Earlier thunderstorms that rumbled across southern and central New Jersey brought heavy rain and lightning and left power outages in their wake.
In Lakewood, video captured a direct hit by a bolt of lightning at the Kars4Kids headquarters.
“It felt like there had been an explosion in the building because as the power went off, the lights popped,” Naomi Perlstein with Kars4Kids told CBS 2’s Vanessa Murdock.
Another strike in Bayville rattled shoppers at a strip mall.
“Just exploded as if it was a stick of dynamite stuck in there. It was amazing,” said Doug Thomas.
As Murdock reported from the Mobile 2 Weather Lab in Lakewood, there were 3,269 strikes per hour as the system moved offshore. At its peak, there were more than 15,000 lightning strikes reported.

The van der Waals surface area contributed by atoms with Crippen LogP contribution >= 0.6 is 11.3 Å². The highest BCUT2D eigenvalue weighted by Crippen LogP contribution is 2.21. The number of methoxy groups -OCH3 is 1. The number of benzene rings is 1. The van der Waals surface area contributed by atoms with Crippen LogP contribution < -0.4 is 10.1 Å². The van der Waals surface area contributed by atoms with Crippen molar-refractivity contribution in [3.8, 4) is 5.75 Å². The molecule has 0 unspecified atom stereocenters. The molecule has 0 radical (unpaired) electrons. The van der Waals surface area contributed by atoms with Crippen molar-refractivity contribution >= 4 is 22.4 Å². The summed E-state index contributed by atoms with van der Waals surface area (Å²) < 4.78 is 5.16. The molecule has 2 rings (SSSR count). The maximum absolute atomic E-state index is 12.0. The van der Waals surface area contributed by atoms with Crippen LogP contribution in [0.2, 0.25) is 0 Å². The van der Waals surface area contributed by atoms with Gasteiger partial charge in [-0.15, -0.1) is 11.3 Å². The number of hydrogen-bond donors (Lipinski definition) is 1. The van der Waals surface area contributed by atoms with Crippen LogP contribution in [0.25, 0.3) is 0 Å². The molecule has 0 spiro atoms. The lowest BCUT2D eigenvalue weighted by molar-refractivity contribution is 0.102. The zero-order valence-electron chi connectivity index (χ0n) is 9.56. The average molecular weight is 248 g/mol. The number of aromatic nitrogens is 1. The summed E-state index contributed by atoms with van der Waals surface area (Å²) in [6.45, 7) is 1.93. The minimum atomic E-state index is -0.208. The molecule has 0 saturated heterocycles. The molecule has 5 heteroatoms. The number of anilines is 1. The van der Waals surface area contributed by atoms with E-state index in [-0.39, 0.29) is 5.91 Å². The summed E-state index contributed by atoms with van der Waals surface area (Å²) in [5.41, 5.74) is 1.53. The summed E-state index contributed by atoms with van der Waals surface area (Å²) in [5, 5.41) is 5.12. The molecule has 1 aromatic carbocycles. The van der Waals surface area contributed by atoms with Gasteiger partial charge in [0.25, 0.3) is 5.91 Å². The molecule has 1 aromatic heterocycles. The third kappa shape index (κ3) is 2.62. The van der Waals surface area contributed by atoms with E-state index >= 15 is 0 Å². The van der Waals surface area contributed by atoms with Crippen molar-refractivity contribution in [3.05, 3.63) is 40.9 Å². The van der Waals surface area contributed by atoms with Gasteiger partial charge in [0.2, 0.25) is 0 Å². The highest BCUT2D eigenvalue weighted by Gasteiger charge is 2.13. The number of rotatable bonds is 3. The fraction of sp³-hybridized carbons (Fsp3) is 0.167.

Two men were struck and injured by lightning as they were working outside in Marlboro Township, N.J. at the height of the storm Thursday.
“I saw a bolt of lightning. The bolt of lightning was pretty fierce. And when I saw that, immediately when I saw it I had a shock run through my right hand and out of my shoulder,” one lightning strike victim said.
Traffic & Transit
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Flooding, Wind & Power Outage Concerns
With the ground already saturated with water brought by the remnants of Tropical Storm Andrea, many residents in Nyack were worried about the risk of flash flooding on Thursday.
“It’s almost like a river that flows through the road,” Tracy Sherman at Gypsy Donut told WCBS 880’s Paul Murnane.
Nyack Mayor Jen White said a stream that flows into pipes under businesses at the intersection of Main and Franklin is capable of flooding within minutes during heavy rain.